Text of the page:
We are officially past the start of the school year, with all the requisite pencils sharpened and necessary items (according to the advertising, anyway) purchased. By the time the first leaves fall, the next phenomenon has begun in earnest: Football season. And the start of dance club. And music lessons. And tai kwon do, drill team, Girl Scouts, mock trial, debate, and much, much more. Many kids participate in several of these activities at once, and more and more frequently, they begin when they're much younger than ever before.
Parents pay lip service, and many actually believe, in the value of slowing down. We know there's something wrong with an 8-year-old getting stress headaches from being overscheduled, or the fact that parents are running all over town themselves, such that they never see their spouse (who may be playing chauffer for another kid's activities), let alone get everyone at home at the same time for dinner. Parents claim to want a saner lifestyle where an evening is characterized more by play than by traffic. But what does this new awareness actually mean? It means that parents sign their kids up for just two activities instead of three, or they add a kids' yoga class in for good measure. Our culture has a force-field all its own, and the truth is, there are very understandable reasons our kids get overscheduled. Here are the most common:
I want to offer them exposure to different activities. This is the time they're learning what they like and what they don't.
Good point, but realize that they are already getting exposure in school -- certainly by kindergarten, and some preschools, too, offer music, art, and physical fitness. They might not need to play on a soccer team to recognize that they love soccer. Also, it's okay to expose them to multiple interests, but be conscientious about not doing it all at once. Set aside one or at most two evenings/afternoons a week for dance class and soccer practice, but they needn't pursue all their interests in the same season.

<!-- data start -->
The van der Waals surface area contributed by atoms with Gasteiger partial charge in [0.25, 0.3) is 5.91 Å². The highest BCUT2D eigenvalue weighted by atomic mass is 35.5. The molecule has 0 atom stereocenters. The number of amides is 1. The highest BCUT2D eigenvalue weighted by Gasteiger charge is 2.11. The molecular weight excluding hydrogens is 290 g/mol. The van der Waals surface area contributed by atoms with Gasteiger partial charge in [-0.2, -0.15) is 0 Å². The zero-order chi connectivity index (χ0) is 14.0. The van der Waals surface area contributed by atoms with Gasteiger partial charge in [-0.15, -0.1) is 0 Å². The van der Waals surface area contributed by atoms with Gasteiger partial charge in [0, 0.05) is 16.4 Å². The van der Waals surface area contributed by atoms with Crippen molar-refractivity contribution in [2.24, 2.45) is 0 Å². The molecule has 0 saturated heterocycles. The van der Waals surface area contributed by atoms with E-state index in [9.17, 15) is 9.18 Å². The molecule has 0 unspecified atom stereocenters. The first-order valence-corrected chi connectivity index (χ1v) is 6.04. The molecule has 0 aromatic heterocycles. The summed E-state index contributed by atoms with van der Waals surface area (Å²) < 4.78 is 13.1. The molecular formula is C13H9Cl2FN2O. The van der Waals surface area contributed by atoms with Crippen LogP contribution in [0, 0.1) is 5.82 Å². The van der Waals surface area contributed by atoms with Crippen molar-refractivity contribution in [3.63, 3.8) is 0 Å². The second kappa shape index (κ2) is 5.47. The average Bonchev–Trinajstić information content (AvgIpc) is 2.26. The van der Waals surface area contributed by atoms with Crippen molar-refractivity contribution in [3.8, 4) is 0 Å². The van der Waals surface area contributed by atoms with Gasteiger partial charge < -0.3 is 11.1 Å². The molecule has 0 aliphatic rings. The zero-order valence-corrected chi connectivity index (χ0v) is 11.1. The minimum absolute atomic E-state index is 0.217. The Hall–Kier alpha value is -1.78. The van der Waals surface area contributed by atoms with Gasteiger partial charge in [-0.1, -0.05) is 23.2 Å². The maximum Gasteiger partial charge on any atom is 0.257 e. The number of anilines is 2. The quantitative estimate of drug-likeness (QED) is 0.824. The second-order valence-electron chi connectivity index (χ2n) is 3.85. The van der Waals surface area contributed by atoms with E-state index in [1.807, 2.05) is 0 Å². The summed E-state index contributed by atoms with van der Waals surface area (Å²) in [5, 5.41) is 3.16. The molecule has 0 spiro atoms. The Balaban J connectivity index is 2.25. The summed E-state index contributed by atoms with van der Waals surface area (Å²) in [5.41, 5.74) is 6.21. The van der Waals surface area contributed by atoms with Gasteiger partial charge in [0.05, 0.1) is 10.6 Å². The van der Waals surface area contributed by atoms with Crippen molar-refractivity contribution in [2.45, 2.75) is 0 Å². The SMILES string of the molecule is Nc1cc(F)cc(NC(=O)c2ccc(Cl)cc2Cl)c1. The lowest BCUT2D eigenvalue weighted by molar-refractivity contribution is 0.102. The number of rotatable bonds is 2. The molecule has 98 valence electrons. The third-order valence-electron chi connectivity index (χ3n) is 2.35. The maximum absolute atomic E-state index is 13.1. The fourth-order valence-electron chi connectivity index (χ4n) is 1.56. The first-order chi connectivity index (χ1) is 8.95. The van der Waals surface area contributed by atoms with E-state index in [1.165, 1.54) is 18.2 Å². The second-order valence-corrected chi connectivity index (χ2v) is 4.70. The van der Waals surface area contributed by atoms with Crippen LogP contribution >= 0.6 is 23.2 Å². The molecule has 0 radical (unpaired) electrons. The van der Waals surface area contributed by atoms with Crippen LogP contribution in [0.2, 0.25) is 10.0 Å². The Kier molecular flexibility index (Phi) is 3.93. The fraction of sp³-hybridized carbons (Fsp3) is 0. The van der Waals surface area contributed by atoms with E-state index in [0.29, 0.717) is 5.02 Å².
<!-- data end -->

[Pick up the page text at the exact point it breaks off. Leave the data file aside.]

If they don't start a language/music program now, they'll never catch up.
There are excellent reasons to expose children's fertile brains to new things, so if you want to follow Suzuki and sign your kid up for violin at age five, go for it. But then have that be his only structured activity other than school, and try to keep practice times limited. Most importantly, parents shouldn't underestimate the value of developing critical thinking skills. Putting on plays and figuring out where to stage them and how to make the costumes is as important to a child's development as learning to read music. Study after study suggests we are raising a generation of followers, not leaders. They're excellent at playing the notes in front of them, for instance, but not so adept at coming up with original thoughts.
But my daughter wants to do all of these activities -- she has an insatiable energy for them!
I was like this myself, so I get it. Still, I'd tell my younger self to relax, for heaven's sake. To mums and dads, I say meet her halfway, and if she wants to do three activities and you want her to do one, allow her to do two. Teach her the important life lesson of making hard choices, and how it's just as important to care for your body and rest as it is to pursue your passions with a passion. Also, it's perfectly reasonable to remind her how expensive these activities are. Just as you don't buy her every new coat she wants (I hope!), it's equally important for her to learn that sometimes there will be things she wants and the answer will be no.